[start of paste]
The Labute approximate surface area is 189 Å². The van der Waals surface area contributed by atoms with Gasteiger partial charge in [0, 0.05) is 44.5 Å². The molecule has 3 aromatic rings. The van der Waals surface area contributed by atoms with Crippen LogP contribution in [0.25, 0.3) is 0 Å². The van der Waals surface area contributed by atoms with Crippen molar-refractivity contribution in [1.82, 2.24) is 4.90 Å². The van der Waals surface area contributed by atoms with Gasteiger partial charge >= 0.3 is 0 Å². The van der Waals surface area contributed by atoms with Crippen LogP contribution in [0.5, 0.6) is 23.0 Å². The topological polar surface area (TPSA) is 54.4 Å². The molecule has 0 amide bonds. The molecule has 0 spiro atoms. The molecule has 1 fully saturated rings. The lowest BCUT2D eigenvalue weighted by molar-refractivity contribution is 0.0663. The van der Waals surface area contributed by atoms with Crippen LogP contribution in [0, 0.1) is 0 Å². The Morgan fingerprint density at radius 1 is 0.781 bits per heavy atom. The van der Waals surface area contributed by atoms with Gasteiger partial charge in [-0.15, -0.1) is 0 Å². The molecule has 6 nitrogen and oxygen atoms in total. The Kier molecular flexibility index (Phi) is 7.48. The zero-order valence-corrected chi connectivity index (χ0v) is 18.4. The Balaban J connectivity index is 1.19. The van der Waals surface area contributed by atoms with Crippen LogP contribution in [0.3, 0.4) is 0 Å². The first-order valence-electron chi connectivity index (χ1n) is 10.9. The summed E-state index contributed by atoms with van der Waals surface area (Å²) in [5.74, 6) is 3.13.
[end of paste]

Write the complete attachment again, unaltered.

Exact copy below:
The Labute approximate surface area is 189 Å². The van der Waals surface area contributed by atoms with Gasteiger partial charge in [0, 0.05) is 44.5 Å². The molecule has 3 aromatic rings. The van der Waals surface area contributed by atoms with Crippen LogP contribution in [0.25, 0.3) is 0 Å². The van der Waals surface area contributed by atoms with Crippen molar-refractivity contribution in [1.82, 2.24) is 4.90 Å². The van der Waals surface area contributed by atoms with Gasteiger partial charge >= 0.3 is 0 Å². The van der Waals surface area contributed by atoms with Crippen LogP contribution in [0.5, 0.6) is 23.0 Å². The topological polar surface area (TPSA) is 54.4 Å². The molecule has 0 amide bonds. The molecule has 0 spiro atoms. The molecule has 1 fully saturated rings. The lowest BCUT2D eigenvalue weighted by molar-refractivity contribution is 0.0663. The van der Waals surface area contributed by atoms with Crippen LogP contribution in [0, 0.1) is 0 Å². The Morgan fingerprint density at radius 1 is 0.781 bits per heavy atom. The van der Waals surface area contributed by atoms with Gasteiger partial charge in [-0.15, -0.1) is 0 Å². The molecule has 6 nitrogen and oxygen atoms in total. The Kier molecular flexibility index (Phi) is 7.48. The zero-order valence-corrected chi connectivity index (χ0v) is 18.4. The Balaban J connectivity index is 1.19. The van der Waals surface area contributed by atoms with Crippen LogP contribution in [0.3, 0.4) is 0 Å². The first-order valence-electron chi connectivity index (χ1n) is 10.9. The summed E-state index contributed by atoms with van der Waals surface area (Å²) in [5.74, 6) is 3.13.